ONE of the great phrases of our time — made famous by Samuel Huntington — is “the clash of civilisations”. But the real clash, it seems to me, is within, not between, civilisations and creeds. That’s where the great battles will be fought, on whose outcome the 21st century will depend.
Almost every faith today has a fault-line running through it, and it is getting wider by the year. On the one hand are the modernists who argue that religion (or ethics, or cuIture) must be of our time: relevant, contemporary, going with the flow. So, environmental ethics are in, traditional sexual ethics are out. Empowerment, yes; authority, no. For moral judgment, substitute the right to self-esteem. As the late Allan Bloom put it, the first command has become: “I am the Lord your God who led you out of the land of Egypt: relax.”
In the other camp are the conservatives, who see modernity as a profound threat to all they hold holy: sex in place of marriage, a cult of the body instead of the soul, a worship of now where there were once intimations of eternity. The pilgrim has become a tourist. The word “service,” which once meant serving others in love, now means being served by others for money. For them, contemporary culture is shallow and materialistic — in a word, decadent. Modernity is not a god to be worshipped but an idol to be overthrown.
As for those in the middle, life is like that scene in one of the old movie classics where the guests at a party are dancing on a floor that covers a swimming pool. Someone, a little the worse for drink, decides to liven things up by pressing the switch that makes the floor divide and retract, and those in the middle find their feet moving further and further apart until at last they fall into the water. There is no stable middle ground any more.
This is a recipe for disaster. It is not that people once loved their neighbours, were generous to their enemies and sang God’s song in perfect harmony. The best kind of past is the past that never was. The difference between then and now was that there were at least rudiments of a shared language, a public culture, a common vocabulary of virtues and ideals. People disagreed, but they argued.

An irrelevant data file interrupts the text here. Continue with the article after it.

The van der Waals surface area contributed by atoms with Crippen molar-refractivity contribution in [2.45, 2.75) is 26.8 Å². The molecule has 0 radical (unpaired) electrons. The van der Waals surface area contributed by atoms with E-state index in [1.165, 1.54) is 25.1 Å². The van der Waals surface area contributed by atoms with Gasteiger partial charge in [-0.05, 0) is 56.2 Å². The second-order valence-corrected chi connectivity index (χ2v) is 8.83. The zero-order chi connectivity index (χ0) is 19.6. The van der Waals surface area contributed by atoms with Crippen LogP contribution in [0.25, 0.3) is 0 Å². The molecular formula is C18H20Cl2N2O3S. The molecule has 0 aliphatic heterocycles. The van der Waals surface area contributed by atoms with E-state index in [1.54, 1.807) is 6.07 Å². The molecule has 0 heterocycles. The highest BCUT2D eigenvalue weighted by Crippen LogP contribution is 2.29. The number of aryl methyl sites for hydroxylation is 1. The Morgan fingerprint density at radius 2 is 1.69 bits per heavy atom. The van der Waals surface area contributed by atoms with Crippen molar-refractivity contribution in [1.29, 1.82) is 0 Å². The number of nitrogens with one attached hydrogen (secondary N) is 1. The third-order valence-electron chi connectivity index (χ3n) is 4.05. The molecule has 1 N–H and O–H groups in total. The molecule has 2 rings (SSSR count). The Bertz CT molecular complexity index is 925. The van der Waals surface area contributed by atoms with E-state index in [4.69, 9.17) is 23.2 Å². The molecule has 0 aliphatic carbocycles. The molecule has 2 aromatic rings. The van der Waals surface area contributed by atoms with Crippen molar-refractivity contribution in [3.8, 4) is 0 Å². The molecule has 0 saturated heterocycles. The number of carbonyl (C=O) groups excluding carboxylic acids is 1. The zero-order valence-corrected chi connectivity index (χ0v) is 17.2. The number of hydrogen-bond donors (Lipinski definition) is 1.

They appealed to shared words and texts. There was an etiquette of debate. Courtesy — that half-forgotten virtue — required that you listen to those who differ from you, addressing the argument rather than abusing your opponents.Rudeness was a vice, not a prelude to a career in the media.
Disagreement is essential to the life of any group. But there is a theology of disagreement. Judaism has a lovely ancient phrase, “arguments for the sake of Heaven”. A civilisation is a conversation scored for many voices.
But that means an active commitment to preserve the protocols of public debate. It means not shutting out the voices of those with whom you disagree. It means modernists not calling their opponents fundamentalists, and conservatives thinking twice before calling the other side heretics.
This is not a call for politeness. It is the recognition that in a world larger and more complex than our imagination can compass, humility is more than a virtue. It is an imperative. It doesn’t make headlines. It isn’t even fun. Unless we can create, within each of our faiths, a culture of civility and respect, we will fail the challenge God is setting us now.
(First published in The Times)